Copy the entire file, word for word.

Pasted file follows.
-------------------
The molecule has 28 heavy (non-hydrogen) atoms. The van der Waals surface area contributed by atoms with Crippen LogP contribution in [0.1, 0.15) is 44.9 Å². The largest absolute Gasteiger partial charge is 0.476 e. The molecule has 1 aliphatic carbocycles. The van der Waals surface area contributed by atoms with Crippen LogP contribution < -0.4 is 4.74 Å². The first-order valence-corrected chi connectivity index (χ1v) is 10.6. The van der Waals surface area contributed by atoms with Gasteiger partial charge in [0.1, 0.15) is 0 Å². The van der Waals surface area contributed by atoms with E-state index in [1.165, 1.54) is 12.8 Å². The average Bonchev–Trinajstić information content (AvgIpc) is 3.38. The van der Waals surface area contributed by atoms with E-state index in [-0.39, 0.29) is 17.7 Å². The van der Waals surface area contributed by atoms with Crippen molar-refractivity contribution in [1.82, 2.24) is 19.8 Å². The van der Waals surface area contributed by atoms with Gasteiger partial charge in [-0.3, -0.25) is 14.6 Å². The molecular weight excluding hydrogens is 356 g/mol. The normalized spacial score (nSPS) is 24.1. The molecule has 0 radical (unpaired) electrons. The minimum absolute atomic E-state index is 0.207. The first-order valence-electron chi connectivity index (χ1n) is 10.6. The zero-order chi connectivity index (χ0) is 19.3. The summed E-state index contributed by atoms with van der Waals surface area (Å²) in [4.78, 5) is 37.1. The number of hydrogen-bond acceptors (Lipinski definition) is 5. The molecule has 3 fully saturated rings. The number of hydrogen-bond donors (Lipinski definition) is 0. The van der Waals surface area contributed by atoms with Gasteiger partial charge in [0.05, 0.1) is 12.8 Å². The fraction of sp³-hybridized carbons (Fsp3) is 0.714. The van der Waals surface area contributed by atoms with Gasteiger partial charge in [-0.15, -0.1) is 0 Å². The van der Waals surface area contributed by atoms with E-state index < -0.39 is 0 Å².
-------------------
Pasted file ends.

The molecule has 28 heavy (non-hydrogen) atoms. The van der Waals surface area contributed by atoms with Crippen LogP contribution in [0.1, 0.15) is 44.9 Å². The largest absolute Gasteiger partial charge is 0.476 e. The molecule has 1 aliphatic carbocycles. The van der Waals surface area contributed by atoms with Crippen LogP contribution < -0.4 is 4.74 Å². The first-order valence-corrected chi connectivity index (χ1v) is 10.6. The van der Waals surface area contributed by atoms with Gasteiger partial charge in [0.1, 0.15) is 0 Å². The van der Waals surface area contributed by atoms with E-state index in [1.165, 1.54) is 12.8 Å². The average Bonchev–Trinajstić information content (AvgIpc) is 3.38. The van der Waals surface area contributed by atoms with E-state index in [-0.39, 0.29) is 17.7 Å². The van der Waals surface area contributed by atoms with Crippen molar-refractivity contribution in [1.82, 2.24) is 19.8 Å². The van der Waals surface area contributed by atoms with Gasteiger partial charge in [-0.3, -0.25) is 14.6 Å². The molecular weight excluding hydrogens is 356 g/mol. The normalized spacial score (nSPS) is 24.1. The molecule has 0 radical (unpaired) electrons. The minimum absolute atomic E-state index is 0.207. The first-order valence-electron chi connectivity index (χ1n) is 10.6. The zero-order chi connectivity index (χ0) is 19.3. The summed E-state index contributed by atoms with van der Waals surface area (Å²) in [4.78, 5) is 37.1. The number of hydrogen-bond acceptors (Lipinski definition) is 5. The molecule has 3 fully saturated rings. The number of hydrogen-bond donors (Lipinski definition) is 0. The van der Waals surface area contributed by atoms with Gasteiger partial charge in [0.05, 0.1) is 12.8 Å². The fraction of sp³-hybridized carbons (Fsp3) is 0.714. The van der Waals surface area contributed by atoms with Gasteiger partial charge in [-0.15, -0.1) is 0 Å². The van der Waals surface area contributed by atoms with E-state index < -0.39 is 0 Å².